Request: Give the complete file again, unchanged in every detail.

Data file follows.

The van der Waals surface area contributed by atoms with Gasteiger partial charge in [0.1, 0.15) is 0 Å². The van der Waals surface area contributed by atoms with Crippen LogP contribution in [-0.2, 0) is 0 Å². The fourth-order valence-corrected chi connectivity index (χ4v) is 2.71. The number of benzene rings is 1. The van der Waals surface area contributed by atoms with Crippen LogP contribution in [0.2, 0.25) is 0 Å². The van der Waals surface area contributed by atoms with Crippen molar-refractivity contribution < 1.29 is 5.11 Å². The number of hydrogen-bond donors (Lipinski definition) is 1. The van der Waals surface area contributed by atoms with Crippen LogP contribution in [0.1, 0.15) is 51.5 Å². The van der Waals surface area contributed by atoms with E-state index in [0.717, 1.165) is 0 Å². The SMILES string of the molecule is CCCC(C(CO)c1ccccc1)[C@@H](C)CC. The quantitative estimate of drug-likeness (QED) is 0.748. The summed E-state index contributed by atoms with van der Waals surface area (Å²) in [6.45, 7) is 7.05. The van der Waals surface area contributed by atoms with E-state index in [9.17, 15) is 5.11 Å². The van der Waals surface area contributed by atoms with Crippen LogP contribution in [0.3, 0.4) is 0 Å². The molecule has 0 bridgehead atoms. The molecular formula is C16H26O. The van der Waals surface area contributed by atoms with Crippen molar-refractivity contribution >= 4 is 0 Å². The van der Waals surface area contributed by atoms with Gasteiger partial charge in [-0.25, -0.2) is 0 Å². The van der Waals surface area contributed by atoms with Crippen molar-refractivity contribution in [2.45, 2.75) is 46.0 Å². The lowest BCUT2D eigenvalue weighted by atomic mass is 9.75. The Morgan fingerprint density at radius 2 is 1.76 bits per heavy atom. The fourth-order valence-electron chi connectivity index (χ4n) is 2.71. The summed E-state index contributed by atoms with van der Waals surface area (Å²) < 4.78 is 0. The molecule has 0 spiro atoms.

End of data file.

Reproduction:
The van der Waals surface area contributed by atoms with Gasteiger partial charge in [0.1, 0.15) is 0 Å². The van der Waals surface area contributed by atoms with Crippen LogP contribution in [-0.2, 0) is 0 Å². The fourth-order valence-corrected chi connectivity index (χ4v) is 2.71. The number of benzene rings is 1. The van der Waals surface area contributed by atoms with Crippen LogP contribution in [0.2, 0.25) is 0 Å². The van der Waals surface area contributed by atoms with Crippen molar-refractivity contribution < 1.29 is 5.11 Å². The number of hydrogen-bond donors (Lipinski definition) is 1. The van der Waals surface area contributed by atoms with Crippen LogP contribution in [0.1, 0.15) is 51.5 Å². The van der Waals surface area contributed by atoms with E-state index in [0.717, 1.165) is 0 Å². The SMILES string of the molecule is CCCC(C(CO)c1ccccc1)[C@@H](C)CC. The quantitative estimate of drug-likeness (QED) is 0.748. The summed E-state index contributed by atoms with van der Waals surface area (Å²) in [6.45, 7) is 7.05. The van der Waals surface area contributed by atoms with E-state index in [9.17, 15) is 5.11 Å². The van der Waals surface area contributed by atoms with Crippen LogP contribution in [0.3, 0.4) is 0 Å². The molecule has 0 bridgehead atoms. The molecular formula is C16H26O. The van der Waals surface area contributed by atoms with Crippen molar-refractivity contribution >= 4 is 0 Å². The van der Waals surface area contributed by atoms with Gasteiger partial charge in [-0.25, -0.2) is 0 Å². The van der Waals surface area contributed by atoms with Crippen molar-refractivity contribution in [2.45, 2.75) is 46.0 Å². The lowest BCUT2D eigenvalue weighted by atomic mass is 9.75. The Morgan fingerprint density at radius 2 is 1.76 bits per heavy atom. The fourth-order valence-electron chi connectivity index (χ4n) is 2.71. The summed E-state index contributed by atoms with van der Waals surface area (Å²) < 4.78 is 0. The molecule has 0 spiro atoms.